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Rescued reptiles are up for adoption



Published: Mon, January 20, 2014 @ 12:05 a.m.

By LINDA M. LINONIS

linonis@vindy.com

CLEVELAND HEIGHTS

About 60 snakes and six lizards are up for adoption through Herps Alive! Foundation.

The reptiles were surrendered to the nonprofit organization near Cleveland after being rescued in October from a home in Struthers. Four venomous snakes went to a venom-production facility in Kentucky.

Keith Gisser, founder of Herps Alive!, said 10 snakes have died because they were unhealthy, and a number of baby snakes also perished. Six lizards already have been adopted.

Gisser said most of the rescued snakes are in the colubrid family, which are small- to medium-size snakes of North America. These include corn, milk and king snakes, which grow to about 4 feet long.

There also are boas that are albino (white with yellow color) and snow, which is all white. The boas will grow to about 6 feet long.

Gisser said bearded-dragon lizards, which grow to about 18 inches, and monitor lizards, which get up to 2 feet long, also are available. He said bearded dragons “are the most popular” lizards.

What attracts people to reptiles instead of a furry cat or dog? Gisser said people are interested in reptiles for a number of reasons. They’re easily confined, he said, and are convenient pets to have in an apartment or small living space. “People don’t have to worry about allergies,” he added.

Gisser said reptile aficionados also are interested in the animals because “they’re extraordinary.” They have colorful and interesting markings, he added.

Gisser, 55, said he became interested in reptiles and amphibians after catching a toad when he was 9 years old. From there, he bought a lizard and eventually worked at a pet store. “My interest just took off,” he said.

The self-taught herpetologist founded Herps Alive! — The Interactive Reptile and Amphibian Experience in 1976. It is a for-profit business that presents educational programs. It’s been offered at various times since 2003 at the Mill Creek MetroParks Farm in Canfield. Gisser presents about 100 programs annually and has traveled to 36 states.

Herps Alive! Foundation, the nonprofit, was organized last year to care for and adopt out homeless reptiles and amphibians.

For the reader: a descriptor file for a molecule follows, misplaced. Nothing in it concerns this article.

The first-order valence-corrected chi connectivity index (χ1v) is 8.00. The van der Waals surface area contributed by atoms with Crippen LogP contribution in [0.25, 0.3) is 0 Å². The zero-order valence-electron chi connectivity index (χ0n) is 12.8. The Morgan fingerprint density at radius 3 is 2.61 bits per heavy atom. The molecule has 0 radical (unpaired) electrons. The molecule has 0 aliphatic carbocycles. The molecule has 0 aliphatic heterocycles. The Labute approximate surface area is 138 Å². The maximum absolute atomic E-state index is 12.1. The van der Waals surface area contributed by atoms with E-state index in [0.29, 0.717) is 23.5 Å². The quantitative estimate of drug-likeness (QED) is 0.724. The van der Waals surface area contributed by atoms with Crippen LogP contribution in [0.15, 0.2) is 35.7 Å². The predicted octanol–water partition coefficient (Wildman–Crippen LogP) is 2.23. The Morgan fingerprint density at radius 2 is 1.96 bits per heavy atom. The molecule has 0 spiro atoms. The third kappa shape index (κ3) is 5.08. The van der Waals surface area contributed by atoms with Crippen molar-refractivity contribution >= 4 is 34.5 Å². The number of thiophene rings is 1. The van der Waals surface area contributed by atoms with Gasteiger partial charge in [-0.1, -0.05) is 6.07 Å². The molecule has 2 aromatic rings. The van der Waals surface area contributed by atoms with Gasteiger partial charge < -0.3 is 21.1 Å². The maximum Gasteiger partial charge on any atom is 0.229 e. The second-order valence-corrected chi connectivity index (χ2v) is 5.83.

Gisser said potential adopters should email him at herpsalive@earthlink.net to get an application. (Check out Herps Alive! on Facebook.) He assesses the answers as to whether the applicants are suitable adopters. If so, they visit the rescue site and interact with the reptile and amphibian.

The adoption fees range from $25 to $100 or more, depending on the animal.

Gisser said an applicant’s answers to questions and the visit usually provide him with enough information to know if he can allow an adoption to proceed. “I want them to have a certain knowledge about their care,” he said. “Then I know they’ll have a good home.”

A certain level of knowledge is needed to provide the proper food and habitat, he said. Depending on the snake or lizard, providing a large-enough home is imperative. “They like to stay warm and comfortable,” Gisser said.

Gisser said people often ask why people are interested in reptiles, because they don’t appear to form a bond with their human owners. “That’s a big question,” he said, adding he notices some snakes react differently to him than other people. “There are anecdotes about snakes reacting to their owners,” he said.

Gisser said he was pleasantly surprised at how tame the rescued snakes are. “They haven’t shown any aggressive behavior,” he said. He pointed out since they didn’t have proper care and probably weren’t handled much, he expected some aggression but none surfaced.


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